I love my children, and there are times I feel I was put on this earth to raise these five humans. Being a mom is the best part of my life, and I can’t imagine our family without any of these five amazing people. But there’s an important confession I need to share:
I don’t love all my kids the same.
Yes, we want there to be no favorites. Of course we wish we could tend to each child’s needs in an equal way. But is that reality? Let’s face it — I birthed five very different humans. They came with their own personalities, interests, and passions. They share the same genetic building blocks, but each is creating their own masterpiece. That’s what we call human nature.
Now, let’s look at the nurture piece. There’s no way you can treat your second infant the same way you treated your first. We have to set that as a realistic expectation. Not only is it reality, it is totally OK. Comparing your firstborn to your second (or third, or fourth) really turns in to listing what you did “right” and “wrong” as a mom. So, full stop there. Let’s embrace the fact that each child within a family is brought up in somewhat of a different household because of the family size and makeup at the time of birth.
Great. Now we’ve talked about children’s differences. They are different people being born into different circumstances each time. Let’s move on to relationships.
Because I have five very different children, I have five very different relationships. I wouldn’t say I have a favorite child or one I “like” more than the others. But they have varying needs, and in order to support those needs the relationships look very different.
My oldest is super sarcastic, loves a good pun, and is obsessed with cryptids. He is such a cool kid, but he hibernates most of his teenage life in his bedroom. He gets good grades and is pretty flexible with change (being the oldest of five forces that on you). He loves a conversation about history. My husband and I chat with him for a bit after dinner every night about some cryptid or an obscure history anecdote. Those few minutes daily fill his cup, and he goes right back into hibernation.
My second child is a high achiever and goal setter. He is a black belt candidate, an honors student, and has a goal to become an animator when he grows up. He is super independent and wants to work through any issues that arise. He does love to play Magic the Gathering and has bonded with my husband over that. During the commute to karate three times a week he and I chat about his forms and what he is working on in various areas.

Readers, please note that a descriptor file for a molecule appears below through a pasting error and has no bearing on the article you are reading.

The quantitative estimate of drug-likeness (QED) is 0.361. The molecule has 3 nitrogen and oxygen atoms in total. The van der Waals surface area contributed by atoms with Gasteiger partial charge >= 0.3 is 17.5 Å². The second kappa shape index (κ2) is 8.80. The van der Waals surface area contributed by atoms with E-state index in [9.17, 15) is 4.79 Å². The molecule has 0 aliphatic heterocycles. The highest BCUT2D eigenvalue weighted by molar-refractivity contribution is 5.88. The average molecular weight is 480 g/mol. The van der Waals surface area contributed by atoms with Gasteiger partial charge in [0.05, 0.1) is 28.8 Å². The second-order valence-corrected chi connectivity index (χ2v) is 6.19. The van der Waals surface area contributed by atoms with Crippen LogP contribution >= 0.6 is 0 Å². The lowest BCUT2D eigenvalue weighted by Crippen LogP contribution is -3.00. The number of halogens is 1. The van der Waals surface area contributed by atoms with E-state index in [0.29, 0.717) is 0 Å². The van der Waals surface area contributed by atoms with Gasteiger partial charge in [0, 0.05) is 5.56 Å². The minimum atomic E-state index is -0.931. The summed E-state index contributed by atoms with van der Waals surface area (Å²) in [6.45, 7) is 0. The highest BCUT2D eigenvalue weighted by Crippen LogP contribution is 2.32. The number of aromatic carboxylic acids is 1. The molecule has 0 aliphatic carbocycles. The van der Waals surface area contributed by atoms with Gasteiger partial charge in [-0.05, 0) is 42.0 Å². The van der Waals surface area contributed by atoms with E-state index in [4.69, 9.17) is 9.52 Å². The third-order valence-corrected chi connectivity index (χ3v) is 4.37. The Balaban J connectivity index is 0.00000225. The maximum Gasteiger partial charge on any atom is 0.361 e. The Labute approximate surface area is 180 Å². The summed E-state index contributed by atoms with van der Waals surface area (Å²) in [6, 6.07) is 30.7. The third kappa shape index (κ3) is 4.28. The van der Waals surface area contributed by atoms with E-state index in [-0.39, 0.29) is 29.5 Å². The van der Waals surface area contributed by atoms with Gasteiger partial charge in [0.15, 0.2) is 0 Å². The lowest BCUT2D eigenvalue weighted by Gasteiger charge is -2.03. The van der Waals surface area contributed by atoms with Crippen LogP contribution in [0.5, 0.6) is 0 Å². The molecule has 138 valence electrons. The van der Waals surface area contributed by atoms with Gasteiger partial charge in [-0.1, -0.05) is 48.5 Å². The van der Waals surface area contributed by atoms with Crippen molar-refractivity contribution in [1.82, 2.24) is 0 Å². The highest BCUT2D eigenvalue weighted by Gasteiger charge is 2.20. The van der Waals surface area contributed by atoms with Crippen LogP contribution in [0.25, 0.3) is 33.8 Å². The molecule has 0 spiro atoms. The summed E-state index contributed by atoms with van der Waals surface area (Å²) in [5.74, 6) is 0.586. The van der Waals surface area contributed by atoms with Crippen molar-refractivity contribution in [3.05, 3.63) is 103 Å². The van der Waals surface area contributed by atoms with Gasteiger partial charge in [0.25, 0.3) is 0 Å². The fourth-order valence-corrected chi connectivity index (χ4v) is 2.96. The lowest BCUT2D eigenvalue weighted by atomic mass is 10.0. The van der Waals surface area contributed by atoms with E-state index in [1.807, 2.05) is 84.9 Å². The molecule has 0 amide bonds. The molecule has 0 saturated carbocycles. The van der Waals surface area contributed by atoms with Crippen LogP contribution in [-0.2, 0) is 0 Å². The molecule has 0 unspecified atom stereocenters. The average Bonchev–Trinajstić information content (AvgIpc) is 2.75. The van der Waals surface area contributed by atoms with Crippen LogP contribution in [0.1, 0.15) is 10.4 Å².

My third is amazing, although he has a lot of obstacles in his way. He is in a special ed program and has a list of diagnoses that include ADHD, ASD, sensory processing disorder, and, to cap it all off, depression. He struggles in a lot of areas, so he needs more consistent support and resources from both me and my husband. Recently, he has experienced a few great years, but he requires a lot more of us to sustain his successes.
My fourth is my “set it and forget it” kid. She is a quick learner, she’s a passionate friend, and she loves a good book. She needs minimal support in any area. However, showing us what she is working on — whether it is a song she has created, a new chapter of a book she is writing, or a stop animation movie she’s producing — gives her such a lift!
My youngest is who my other four call (jokingly) my favorite. She has speech struggles and needs a more attentive ear when telling a story. She still loves a good cuddle and has eyes that make it hard to say no. She is spunky and athletic but needs a lot of reassurance because of others’ inability to understand her at times.
The point of my synopses of my kids’ personalities and needs? My love for my kids isn’t the same. It isn’t always equal. But it is always fair. I love them each tremendously, but in such different ways.